Enel X predicts at least 2 million charging stations will be needed for Washington State to be fully electric by 2045, about 1,600,000 home chargers and 500,000 commercial and public charging stations.
The cost of home charging installation varies greatly depending on location because of local permitting fees, cost of labor, state of the local grid, etc., and on installation requirements that depend on the existing home wiring, proximity of charger to electrical panels, etc.
Most installation ranges between $200-$600, but it can be zero if people already have a 220V plug in their garages and their utility company or EV retailer has an infrastructure program.
Fast chargers along the roadway are about $23,000 on average for 50kW DCFC (DC Fast Charging) and $350,000 for up to 350 kW DCFC installation, which will also depend on where it is located, e.g., how remote. The price to the customer is about 10¢/kWh, but depends on the state and on the charger. Also, many utilities cover thousands of dollars of “make ready” installation costs to incentivize EVSE infrastructure.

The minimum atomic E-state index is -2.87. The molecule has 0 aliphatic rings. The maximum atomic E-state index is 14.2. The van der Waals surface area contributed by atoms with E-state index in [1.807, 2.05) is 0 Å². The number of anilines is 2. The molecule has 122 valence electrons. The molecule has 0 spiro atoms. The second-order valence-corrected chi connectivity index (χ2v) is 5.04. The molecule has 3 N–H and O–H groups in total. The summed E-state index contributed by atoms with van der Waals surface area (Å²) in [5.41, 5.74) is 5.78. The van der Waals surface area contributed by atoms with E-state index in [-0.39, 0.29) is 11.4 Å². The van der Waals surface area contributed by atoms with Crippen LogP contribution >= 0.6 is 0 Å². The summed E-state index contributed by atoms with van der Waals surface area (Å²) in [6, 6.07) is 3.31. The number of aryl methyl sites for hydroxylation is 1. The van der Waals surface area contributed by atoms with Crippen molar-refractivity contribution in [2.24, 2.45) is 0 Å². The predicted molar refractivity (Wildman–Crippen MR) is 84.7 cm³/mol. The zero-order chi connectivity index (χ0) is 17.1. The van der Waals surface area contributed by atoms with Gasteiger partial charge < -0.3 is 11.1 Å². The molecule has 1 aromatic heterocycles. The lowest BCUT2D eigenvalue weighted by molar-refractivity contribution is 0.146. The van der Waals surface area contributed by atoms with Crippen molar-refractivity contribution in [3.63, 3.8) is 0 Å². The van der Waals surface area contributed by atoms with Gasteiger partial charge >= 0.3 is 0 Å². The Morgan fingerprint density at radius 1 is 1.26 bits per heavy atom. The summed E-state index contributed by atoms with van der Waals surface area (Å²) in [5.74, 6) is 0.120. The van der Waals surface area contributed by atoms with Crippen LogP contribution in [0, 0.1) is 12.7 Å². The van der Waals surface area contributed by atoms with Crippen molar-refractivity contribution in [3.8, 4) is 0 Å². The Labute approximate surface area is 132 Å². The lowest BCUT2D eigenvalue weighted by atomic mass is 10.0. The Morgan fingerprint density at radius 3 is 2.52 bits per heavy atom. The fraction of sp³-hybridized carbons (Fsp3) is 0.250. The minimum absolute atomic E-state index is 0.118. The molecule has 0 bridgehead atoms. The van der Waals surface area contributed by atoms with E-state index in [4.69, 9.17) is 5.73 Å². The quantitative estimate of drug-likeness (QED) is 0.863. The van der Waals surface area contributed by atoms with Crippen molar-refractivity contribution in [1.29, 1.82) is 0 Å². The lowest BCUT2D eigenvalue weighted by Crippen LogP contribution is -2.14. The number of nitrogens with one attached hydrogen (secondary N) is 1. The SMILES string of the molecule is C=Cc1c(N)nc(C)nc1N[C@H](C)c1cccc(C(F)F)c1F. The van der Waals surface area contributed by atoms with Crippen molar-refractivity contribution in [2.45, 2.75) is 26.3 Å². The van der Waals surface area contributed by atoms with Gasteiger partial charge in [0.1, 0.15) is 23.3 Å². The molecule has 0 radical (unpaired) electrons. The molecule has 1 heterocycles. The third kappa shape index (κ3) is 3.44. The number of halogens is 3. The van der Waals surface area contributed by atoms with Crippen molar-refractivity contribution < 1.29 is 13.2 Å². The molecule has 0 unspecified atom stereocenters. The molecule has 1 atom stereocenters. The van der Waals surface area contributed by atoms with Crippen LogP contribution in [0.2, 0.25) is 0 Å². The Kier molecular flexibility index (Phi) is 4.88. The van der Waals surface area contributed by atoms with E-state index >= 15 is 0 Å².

And then there are the taxes and fees that states will have to charge for maintaining their transportation infrastructure like roads, bridges and charging stations. Without gas, there’ll be no gas tax anymore, so there will have to be some kind of mileage tax or an electricity surcharge at the charging station, even if it’s at home. And these fees will be structured to incentivize good practices like off-peak charging.
OK….so this will be difficult.
But we can prepare for it starting now. And that’s just what companies like Enel X are doing.